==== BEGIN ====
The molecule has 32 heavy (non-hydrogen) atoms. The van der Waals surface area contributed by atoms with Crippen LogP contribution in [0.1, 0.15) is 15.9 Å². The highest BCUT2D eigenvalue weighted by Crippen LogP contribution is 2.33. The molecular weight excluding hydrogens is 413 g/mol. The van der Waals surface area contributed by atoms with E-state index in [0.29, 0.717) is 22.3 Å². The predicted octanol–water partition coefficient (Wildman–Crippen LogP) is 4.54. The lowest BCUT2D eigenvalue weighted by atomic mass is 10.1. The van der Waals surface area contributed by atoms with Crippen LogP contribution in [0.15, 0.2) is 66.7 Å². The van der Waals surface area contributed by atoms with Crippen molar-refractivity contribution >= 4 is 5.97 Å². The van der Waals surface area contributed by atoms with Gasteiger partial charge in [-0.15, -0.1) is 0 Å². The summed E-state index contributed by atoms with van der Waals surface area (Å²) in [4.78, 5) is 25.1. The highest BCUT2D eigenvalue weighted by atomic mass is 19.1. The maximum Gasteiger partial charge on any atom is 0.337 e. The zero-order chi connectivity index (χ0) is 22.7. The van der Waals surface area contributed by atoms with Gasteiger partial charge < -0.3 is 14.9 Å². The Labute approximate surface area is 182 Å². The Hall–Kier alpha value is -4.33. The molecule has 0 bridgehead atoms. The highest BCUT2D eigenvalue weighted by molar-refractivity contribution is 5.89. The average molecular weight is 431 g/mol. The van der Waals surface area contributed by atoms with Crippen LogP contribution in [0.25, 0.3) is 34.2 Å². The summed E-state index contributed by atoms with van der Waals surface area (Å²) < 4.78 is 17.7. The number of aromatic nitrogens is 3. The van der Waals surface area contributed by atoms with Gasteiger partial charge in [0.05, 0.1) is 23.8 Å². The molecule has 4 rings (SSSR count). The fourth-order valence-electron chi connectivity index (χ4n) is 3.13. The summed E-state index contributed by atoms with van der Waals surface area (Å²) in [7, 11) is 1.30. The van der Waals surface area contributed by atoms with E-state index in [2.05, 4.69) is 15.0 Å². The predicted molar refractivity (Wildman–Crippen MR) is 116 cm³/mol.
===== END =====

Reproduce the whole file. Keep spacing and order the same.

The molecule has 32 heavy (non-hydrogen) atoms. The van der Waals surface area contributed by atoms with Crippen LogP contribution in [0.1, 0.15) is 15.9 Å². The highest BCUT2D eigenvalue weighted by Crippen LogP contribution is 2.33. The molecular weight excluding hydrogens is 413 g/mol. The van der Waals surface area contributed by atoms with E-state index in [0.29, 0.717) is 22.3 Å². The predicted octanol–water partition coefficient (Wildman–Crippen LogP) is 4.54. The lowest BCUT2D eigenvalue weighted by atomic mass is 10.1. The van der Waals surface area contributed by atoms with Crippen LogP contribution in [0.15, 0.2) is 66.7 Å². The van der Waals surface area contributed by atoms with Crippen molar-refractivity contribution >= 4 is 5.97 Å². The van der Waals surface area contributed by atoms with Gasteiger partial charge in [-0.15, -0.1) is 0 Å². The summed E-state index contributed by atoms with van der Waals surface area (Å²) in [4.78, 5) is 25.1. The highest BCUT2D eigenvalue weighted by atomic mass is 19.1. The maximum Gasteiger partial charge on any atom is 0.337 e. The zero-order chi connectivity index (χ0) is 22.7. The van der Waals surface area contributed by atoms with Gasteiger partial charge < -0.3 is 14.9 Å². The Labute approximate surface area is 182 Å². The Hall–Kier alpha value is -4.33. The molecule has 0 bridgehead atoms. The highest BCUT2D eigenvalue weighted by molar-refractivity contribution is 5.89. The average molecular weight is 431 g/mol. The van der Waals surface area contributed by atoms with Crippen LogP contribution in [0.25, 0.3) is 34.2 Å². The summed E-state index contributed by atoms with van der Waals surface area (Å²) < 4.78 is 17.7. The number of aromatic nitrogens is 3. The van der Waals surface area contributed by atoms with Gasteiger partial charge in [0.05, 0.1) is 23.8 Å². The molecule has 4 rings (SSSR count). The fourth-order valence-electron chi connectivity index (χ4n) is 3.13. The summed E-state index contributed by atoms with van der Waals surface area (Å²) in [7, 11) is 1.30. The van der Waals surface area contributed by atoms with E-state index in [2.05, 4.69) is 15.0 Å². The predicted molar refractivity (Wildman–Crippen MR) is 116 cm³/mol.